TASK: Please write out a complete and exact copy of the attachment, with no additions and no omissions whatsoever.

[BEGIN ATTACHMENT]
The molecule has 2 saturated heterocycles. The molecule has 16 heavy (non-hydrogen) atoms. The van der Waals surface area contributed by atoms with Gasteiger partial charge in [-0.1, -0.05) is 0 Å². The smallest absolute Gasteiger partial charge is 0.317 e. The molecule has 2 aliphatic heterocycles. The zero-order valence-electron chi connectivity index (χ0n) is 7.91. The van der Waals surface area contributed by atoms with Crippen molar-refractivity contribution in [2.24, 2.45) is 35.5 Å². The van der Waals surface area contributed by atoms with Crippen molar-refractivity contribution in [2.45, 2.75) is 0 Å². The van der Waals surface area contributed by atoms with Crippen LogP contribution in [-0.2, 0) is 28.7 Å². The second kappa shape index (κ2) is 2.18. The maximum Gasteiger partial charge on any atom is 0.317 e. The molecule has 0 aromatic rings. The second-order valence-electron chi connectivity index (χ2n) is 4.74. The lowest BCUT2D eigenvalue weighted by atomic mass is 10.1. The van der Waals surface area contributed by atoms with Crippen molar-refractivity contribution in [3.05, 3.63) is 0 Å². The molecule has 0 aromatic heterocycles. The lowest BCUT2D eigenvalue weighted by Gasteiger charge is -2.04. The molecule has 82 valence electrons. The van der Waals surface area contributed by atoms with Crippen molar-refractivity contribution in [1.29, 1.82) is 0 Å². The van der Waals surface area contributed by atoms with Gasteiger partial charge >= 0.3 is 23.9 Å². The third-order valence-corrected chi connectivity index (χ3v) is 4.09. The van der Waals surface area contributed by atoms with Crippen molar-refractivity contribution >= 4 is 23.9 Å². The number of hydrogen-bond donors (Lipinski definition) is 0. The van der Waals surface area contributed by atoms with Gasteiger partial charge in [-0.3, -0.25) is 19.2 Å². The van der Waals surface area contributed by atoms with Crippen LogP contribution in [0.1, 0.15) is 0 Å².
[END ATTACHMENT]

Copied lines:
The molecule has 2 saturated heterocycles. The molecule has 16 heavy (non-hydrogen) atoms. The van der Waals surface area contributed by atoms with Gasteiger partial charge in [-0.1, -0.05) is 0 Å². The smallest absolute Gasteiger partial charge is 0.317 e. The molecule has 2 aliphatic heterocycles. The zero-order valence-electron chi connectivity index (χ0n) is 7.91. The van der Waals surface area contributed by atoms with Crippen molar-refractivity contribution in [2.24, 2.45) is 35.5 Å². The van der Waals surface area contributed by atoms with Crippen molar-refractivity contribution in [2.45, 2.75) is 0 Å². The van der Waals surface area contributed by atoms with Crippen LogP contribution in [-0.2, 0) is 28.7 Å². The second kappa shape index (κ2) is 2.18. The maximum Gasteiger partial charge on any atom is 0.317 e. The molecule has 0 aromatic rings. The second-order valence-electron chi connectivity index (χ2n) is 4.74. The lowest BCUT2D eigenvalue weighted by atomic mass is 10.1. The van der Waals surface area contributed by atoms with Crippen molar-refractivity contribution in [3.05, 3.63) is 0 Å². The molecule has 0 aromatic heterocycles. The lowest BCUT2D eigenvalue weighted by Gasteiger charge is -2.04. The molecule has 82 valence electrons. The van der Waals surface area contributed by atoms with Crippen molar-refractivity contribution in [1.29, 1.82) is 0 Å². The van der Waals surface area contributed by atoms with Gasteiger partial charge >= 0.3 is 23.9 Å². The third-order valence-corrected chi connectivity index (χ3v) is 4.09. The van der Waals surface area contributed by atoms with Crippen molar-refractivity contribution >= 4 is 23.9 Å². The number of hydrogen-bond donors (Lipinski definition) is 0. The van der Waals surface area contributed by atoms with Gasteiger partial charge in [-0.3, -0.25) is 19.2 Å². The van der Waals surface area contributed by atoms with Crippen LogP contribution in [0.1, 0.15) is 0 Å².